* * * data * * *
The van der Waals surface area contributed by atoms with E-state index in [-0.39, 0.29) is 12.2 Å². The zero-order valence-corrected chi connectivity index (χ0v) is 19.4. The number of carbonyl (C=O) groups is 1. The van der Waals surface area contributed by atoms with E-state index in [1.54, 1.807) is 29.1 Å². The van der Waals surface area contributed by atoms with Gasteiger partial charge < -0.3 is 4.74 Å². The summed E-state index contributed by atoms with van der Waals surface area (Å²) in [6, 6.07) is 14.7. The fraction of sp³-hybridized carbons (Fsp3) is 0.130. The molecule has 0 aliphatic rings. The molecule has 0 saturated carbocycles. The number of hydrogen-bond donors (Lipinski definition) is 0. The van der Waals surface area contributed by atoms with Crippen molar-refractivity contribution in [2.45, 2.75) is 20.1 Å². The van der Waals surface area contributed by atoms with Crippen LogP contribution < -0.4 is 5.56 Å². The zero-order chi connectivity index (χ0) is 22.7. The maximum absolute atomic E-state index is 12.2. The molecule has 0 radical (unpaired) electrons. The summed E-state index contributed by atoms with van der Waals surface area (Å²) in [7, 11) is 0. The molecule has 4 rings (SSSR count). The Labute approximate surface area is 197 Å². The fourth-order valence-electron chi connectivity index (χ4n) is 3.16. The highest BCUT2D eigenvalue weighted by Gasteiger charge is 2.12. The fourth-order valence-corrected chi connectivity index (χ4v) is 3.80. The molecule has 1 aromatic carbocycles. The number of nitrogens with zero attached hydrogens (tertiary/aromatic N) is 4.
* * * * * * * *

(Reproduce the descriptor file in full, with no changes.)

The van der Waals surface area contributed by atoms with E-state index in [-0.39, 0.29) is 12.2 Å². The zero-order valence-corrected chi connectivity index (χ0v) is 19.4. The number of carbonyl (C=O) groups is 1. The van der Waals surface area contributed by atoms with E-state index in [1.54, 1.807) is 29.1 Å². The van der Waals surface area contributed by atoms with Gasteiger partial charge < -0.3 is 4.74 Å². The summed E-state index contributed by atoms with van der Waals surface area (Å²) in [6, 6.07) is 14.7. The fraction of sp³-hybridized carbons (Fsp3) is 0.130. The molecule has 0 aliphatic rings. The molecule has 0 saturated carbocycles. The number of hydrogen-bond donors (Lipinski definition) is 0. The van der Waals surface area contributed by atoms with Crippen molar-refractivity contribution in [2.45, 2.75) is 20.1 Å². The van der Waals surface area contributed by atoms with Crippen LogP contribution < -0.4 is 5.56 Å². The zero-order chi connectivity index (χ0) is 22.7. The maximum absolute atomic E-state index is 12.2. The molecule has 0 radical (unpaired) electrons. The summed E-state index contributed by atoms with van der Waals surface area (Å²) in [7, 11) is 0. The molecule has 4 rings (SSSR count). The Labute approximate surface area is 197 Å². The fourth-order valence-electron chi connectivity index (χ4n) is 3.16. The highest BCUT2D eigenvalue weighted by Gasteiger charge is 2.12. The fourth-order valence-corrected chi connectivity index (χ4v) is 3.80. The molecule has 1 aromatic carbocycles. The number of nitrogens with zero attached hydrogens (tertiary/aromatic N) is 4.